Third Way is trying to emphasize to Democrats that they, in turn, need to emphasize the benefits of the IRA when they talk to voters. “We also need to make sure that advocates, people who are influential in communities across the country, understand not just that this isn't just a lefty priority,” Fiztpatrick said, noting Third Way’s work with educational organizations aimed at grassroots audiences. “This isn't just about climate change. There are benefits that are reaching them in their communities.”

Along with labor groups, business will also prove to be another key constituency in any fight over the IRA, Segall told me. IRA repeal is “clearly a high priority” for some conservative lawmakers — but “there are now billion-dollar industries that are correctly reckoning they have to decarbonize to stay competitive,” he said. Nissan and General Motors, for instance, told the Financial Times that the end of the IRA might spell trouble for their American electric vehicle businesses.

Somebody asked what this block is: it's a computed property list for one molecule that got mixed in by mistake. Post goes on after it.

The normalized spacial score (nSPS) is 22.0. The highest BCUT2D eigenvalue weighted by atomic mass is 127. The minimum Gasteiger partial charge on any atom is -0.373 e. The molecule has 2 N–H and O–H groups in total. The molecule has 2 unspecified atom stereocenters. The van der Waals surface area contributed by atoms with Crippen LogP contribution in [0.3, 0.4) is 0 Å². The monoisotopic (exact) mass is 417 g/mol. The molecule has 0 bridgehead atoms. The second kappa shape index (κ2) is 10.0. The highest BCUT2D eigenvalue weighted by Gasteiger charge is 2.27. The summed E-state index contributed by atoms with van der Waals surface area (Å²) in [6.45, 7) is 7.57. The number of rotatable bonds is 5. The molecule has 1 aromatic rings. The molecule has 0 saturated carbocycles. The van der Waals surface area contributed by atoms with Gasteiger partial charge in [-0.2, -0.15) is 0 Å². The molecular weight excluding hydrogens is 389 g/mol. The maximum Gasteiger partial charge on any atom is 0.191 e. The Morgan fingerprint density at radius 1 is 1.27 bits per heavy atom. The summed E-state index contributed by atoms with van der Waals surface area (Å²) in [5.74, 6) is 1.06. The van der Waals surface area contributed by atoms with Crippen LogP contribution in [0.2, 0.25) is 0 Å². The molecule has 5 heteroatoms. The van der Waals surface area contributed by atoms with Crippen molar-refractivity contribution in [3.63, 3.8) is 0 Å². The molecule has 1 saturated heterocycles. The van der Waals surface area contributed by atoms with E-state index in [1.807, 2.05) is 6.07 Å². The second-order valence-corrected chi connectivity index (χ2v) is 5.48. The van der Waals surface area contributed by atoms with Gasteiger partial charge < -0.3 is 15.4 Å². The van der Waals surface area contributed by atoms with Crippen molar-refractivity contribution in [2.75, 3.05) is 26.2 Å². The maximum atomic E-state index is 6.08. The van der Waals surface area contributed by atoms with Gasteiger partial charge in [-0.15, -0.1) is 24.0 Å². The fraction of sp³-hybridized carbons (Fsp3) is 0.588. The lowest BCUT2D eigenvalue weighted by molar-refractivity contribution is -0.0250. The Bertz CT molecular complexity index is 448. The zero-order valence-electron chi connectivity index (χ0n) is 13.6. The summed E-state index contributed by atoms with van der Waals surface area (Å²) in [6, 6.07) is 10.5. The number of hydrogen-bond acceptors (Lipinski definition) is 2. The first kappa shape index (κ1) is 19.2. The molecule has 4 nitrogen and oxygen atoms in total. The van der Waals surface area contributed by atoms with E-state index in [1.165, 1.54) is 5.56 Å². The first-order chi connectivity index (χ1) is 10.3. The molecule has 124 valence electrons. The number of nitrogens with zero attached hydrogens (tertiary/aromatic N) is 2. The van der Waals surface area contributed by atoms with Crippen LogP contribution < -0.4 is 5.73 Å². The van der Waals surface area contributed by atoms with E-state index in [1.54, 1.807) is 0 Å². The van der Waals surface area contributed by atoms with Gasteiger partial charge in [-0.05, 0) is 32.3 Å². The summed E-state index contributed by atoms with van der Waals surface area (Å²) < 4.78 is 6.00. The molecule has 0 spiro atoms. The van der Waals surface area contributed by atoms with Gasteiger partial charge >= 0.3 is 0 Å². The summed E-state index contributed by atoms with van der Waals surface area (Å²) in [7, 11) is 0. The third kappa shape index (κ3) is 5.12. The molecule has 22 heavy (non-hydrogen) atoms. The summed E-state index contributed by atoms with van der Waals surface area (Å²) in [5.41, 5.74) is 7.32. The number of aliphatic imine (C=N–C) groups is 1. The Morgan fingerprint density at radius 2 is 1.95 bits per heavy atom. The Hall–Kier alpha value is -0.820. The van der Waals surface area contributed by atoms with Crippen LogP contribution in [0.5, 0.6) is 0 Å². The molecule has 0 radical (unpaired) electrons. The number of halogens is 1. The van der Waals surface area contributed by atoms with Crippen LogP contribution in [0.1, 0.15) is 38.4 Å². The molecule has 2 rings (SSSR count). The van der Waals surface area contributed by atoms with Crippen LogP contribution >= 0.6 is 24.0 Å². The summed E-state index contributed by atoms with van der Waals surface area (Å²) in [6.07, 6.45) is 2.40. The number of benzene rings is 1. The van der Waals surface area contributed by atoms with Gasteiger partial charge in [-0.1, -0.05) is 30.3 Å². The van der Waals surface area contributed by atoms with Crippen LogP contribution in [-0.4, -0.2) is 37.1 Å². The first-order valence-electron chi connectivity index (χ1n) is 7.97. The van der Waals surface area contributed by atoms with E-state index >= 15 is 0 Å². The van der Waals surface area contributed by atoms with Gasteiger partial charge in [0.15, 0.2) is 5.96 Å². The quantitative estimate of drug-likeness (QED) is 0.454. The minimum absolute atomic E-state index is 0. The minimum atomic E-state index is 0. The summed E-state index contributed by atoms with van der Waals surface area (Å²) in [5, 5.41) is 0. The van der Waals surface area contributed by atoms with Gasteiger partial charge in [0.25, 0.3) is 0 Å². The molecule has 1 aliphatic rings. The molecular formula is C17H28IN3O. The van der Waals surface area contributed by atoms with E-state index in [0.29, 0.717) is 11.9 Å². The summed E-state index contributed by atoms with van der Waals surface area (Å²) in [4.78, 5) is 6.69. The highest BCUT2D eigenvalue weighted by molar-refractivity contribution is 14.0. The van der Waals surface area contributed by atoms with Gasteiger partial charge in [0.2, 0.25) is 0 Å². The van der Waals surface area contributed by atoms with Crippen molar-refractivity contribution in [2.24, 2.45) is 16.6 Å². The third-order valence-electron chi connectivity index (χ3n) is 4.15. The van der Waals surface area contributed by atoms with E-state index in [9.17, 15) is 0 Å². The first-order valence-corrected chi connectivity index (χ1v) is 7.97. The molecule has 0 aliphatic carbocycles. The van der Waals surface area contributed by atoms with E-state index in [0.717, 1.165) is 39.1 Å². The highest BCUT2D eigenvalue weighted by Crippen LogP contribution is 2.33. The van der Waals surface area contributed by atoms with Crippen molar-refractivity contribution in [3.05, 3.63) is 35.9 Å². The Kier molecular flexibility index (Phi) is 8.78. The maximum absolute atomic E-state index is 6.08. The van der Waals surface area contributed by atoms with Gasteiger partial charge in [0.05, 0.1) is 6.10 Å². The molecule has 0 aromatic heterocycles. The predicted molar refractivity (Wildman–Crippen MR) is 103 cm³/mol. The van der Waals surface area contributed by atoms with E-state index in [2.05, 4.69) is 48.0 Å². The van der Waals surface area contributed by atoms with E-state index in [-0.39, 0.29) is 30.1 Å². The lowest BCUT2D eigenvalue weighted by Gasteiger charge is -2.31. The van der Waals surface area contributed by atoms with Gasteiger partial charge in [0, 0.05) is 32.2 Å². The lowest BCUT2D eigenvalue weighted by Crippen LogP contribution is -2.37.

3) Some things are in Congress’s hands

The president cannot unilaterally eliminate either a department or a Congressionally authorized office within a department. But Congress can.

Republicans controlled at least one house of Congress for all four years of the Trump administration, and yet proposed cuts to EERE, ARPA-E, and other climate-focused offices in the Department of Energy never came to fruition. In 2017, six Senate Republicans — including Sen. Lindsey Graham and former Sen. Lamar Alexander, then chair of the Senate appropriations subcommittee for DOE — wrote a letter to express their support for the programs.